Solicitor General Robert Buckland intervened four times during a speech by the former Attorney General Dominic Grieve, whose amendment would effectively give MPs a veto on the government's negotiating agenda if a deal isn't done by the end of November.
"A meaningful vote is not the ability to reverse the decision of the referendum".
In the months that followed, May struggled to assert her authority over her party and government, with a string of ministers resigning from the Cabinet and disunity over Brexit among those who remained around her top table.
Asked what would happen if MPs rejected the deal, he said there would be no time to restart negotiations, with the United Kingdom leaving the European Union in March 2019.
"That term, Mr Speaker, is actually specifically defined in the Belfast Agreement and I've no doubt that government ministers will have read the Belfast Agreement in its entirety", she said. The Lords amendment was defeated in the Commons Tuesday by 324 votes to 298.
Dr Lee said his main objection to Government policy was over the "wish to limit Parliament's role in contributing to the final outcome" and signalled he would rebel on the issue in the Commons later.
The rebels also appeared reassured that the government would address their outstanding concerns in talks over coming days, although No 10 sources sounded a note of caution.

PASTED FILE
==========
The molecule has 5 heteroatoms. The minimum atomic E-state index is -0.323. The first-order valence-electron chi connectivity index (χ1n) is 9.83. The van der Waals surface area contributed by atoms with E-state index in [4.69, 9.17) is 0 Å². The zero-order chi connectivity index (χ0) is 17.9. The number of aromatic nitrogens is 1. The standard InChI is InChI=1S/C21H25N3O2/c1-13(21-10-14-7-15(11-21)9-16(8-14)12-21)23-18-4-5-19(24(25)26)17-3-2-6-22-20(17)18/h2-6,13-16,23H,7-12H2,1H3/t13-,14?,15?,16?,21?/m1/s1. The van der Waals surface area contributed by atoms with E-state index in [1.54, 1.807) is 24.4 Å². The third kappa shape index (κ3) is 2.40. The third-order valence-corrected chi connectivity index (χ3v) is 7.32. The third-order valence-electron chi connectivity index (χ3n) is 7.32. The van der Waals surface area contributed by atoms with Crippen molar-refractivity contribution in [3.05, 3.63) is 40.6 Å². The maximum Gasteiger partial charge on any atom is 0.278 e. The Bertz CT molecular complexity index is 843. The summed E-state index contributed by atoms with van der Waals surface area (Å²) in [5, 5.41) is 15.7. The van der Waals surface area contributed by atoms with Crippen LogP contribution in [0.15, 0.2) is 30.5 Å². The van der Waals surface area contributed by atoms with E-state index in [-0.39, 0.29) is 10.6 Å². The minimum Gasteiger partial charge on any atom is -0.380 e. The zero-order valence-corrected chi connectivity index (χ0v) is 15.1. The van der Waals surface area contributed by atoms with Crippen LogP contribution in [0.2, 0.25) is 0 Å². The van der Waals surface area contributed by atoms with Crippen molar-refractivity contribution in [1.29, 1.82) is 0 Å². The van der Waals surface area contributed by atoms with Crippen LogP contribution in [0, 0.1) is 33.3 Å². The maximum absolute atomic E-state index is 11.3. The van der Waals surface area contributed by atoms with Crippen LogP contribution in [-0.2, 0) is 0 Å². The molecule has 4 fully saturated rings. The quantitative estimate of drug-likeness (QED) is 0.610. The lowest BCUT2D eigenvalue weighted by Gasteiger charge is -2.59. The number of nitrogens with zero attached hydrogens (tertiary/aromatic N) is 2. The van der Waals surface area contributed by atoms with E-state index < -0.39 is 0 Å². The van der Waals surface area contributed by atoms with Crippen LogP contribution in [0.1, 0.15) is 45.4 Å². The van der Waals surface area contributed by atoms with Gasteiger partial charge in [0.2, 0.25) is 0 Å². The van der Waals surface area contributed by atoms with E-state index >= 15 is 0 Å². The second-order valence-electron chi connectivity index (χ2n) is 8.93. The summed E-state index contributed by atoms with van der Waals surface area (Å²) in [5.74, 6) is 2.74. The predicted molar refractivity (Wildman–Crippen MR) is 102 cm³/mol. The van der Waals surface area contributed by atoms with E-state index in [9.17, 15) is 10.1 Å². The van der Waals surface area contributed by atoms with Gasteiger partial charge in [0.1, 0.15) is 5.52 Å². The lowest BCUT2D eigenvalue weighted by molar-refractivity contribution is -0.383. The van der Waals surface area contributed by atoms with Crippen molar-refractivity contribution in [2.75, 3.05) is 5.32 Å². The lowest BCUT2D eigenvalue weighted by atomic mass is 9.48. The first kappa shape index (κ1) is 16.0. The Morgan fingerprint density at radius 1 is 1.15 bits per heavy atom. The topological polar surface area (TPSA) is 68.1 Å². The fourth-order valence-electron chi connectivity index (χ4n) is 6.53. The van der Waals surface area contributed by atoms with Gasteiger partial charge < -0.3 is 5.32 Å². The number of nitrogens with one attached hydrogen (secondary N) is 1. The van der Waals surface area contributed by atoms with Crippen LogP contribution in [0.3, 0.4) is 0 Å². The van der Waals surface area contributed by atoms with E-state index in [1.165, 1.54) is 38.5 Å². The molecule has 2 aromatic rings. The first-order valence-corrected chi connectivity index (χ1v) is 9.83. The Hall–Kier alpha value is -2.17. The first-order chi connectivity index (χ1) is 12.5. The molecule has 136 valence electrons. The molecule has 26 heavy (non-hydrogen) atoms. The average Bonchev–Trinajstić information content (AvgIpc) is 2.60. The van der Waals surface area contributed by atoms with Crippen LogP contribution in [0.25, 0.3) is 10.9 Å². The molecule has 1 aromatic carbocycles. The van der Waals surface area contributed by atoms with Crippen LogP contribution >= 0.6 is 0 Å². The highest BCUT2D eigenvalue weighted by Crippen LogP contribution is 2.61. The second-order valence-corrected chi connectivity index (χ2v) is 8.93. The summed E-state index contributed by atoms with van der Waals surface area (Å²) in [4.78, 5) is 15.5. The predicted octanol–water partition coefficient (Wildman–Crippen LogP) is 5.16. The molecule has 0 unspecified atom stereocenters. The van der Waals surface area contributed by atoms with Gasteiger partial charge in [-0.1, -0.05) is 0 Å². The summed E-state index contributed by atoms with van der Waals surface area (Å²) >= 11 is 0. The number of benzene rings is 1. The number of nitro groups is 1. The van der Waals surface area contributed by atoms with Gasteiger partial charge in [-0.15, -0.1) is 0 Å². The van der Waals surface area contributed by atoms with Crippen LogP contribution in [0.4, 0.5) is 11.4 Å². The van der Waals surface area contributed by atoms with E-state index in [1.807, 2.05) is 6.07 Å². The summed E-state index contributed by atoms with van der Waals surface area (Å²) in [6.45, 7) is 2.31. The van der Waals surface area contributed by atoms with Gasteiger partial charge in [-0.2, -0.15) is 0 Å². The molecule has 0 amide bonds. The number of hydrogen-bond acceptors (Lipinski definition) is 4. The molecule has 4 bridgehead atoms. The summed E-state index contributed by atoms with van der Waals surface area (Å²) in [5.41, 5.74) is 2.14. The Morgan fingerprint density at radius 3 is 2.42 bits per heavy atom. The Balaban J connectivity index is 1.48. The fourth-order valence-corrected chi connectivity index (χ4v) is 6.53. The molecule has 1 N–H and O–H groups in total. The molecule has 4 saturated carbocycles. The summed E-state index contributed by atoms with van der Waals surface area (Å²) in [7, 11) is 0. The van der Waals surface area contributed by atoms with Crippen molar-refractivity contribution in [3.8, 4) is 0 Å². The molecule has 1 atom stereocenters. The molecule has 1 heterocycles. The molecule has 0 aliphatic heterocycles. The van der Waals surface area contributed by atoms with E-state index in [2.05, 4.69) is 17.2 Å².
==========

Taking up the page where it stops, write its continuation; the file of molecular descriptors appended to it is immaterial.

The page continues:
They did so by offering a concession to Tory backbenchers.
"I think that's where a lot of the parliamentary party are". Mr Grieve's proposal will now be added to the legislation.
Five Labour MPs - Ronnie Campbell, Frank Field, Kate Hoey, John Mann and Graham Stringer - voted with the government. "It's miserable", one complained on the way out of the chamber.
MPs were told that one parliamentarian had to be accompanied to a public meeting by a six armed police officers because of threats over their stance on Brexit.
Theresa May last night brokered a fragile unity among MPs, pressing the case that Brussels will be watching and urging them not to undermine negotiations.
Downing Street had begun the day by insisting it would not accept an 11th-hour amendment offered by Grieve on Monday night meant to soften the Lords changes and offer the government a compromise.
The United Kingdom is now part of the European Union single market but if London leaves it after Brexit, Britain will have to negotiate new trade deals with its partners, including the United States.
The opposition leader said: "We can not settle for this".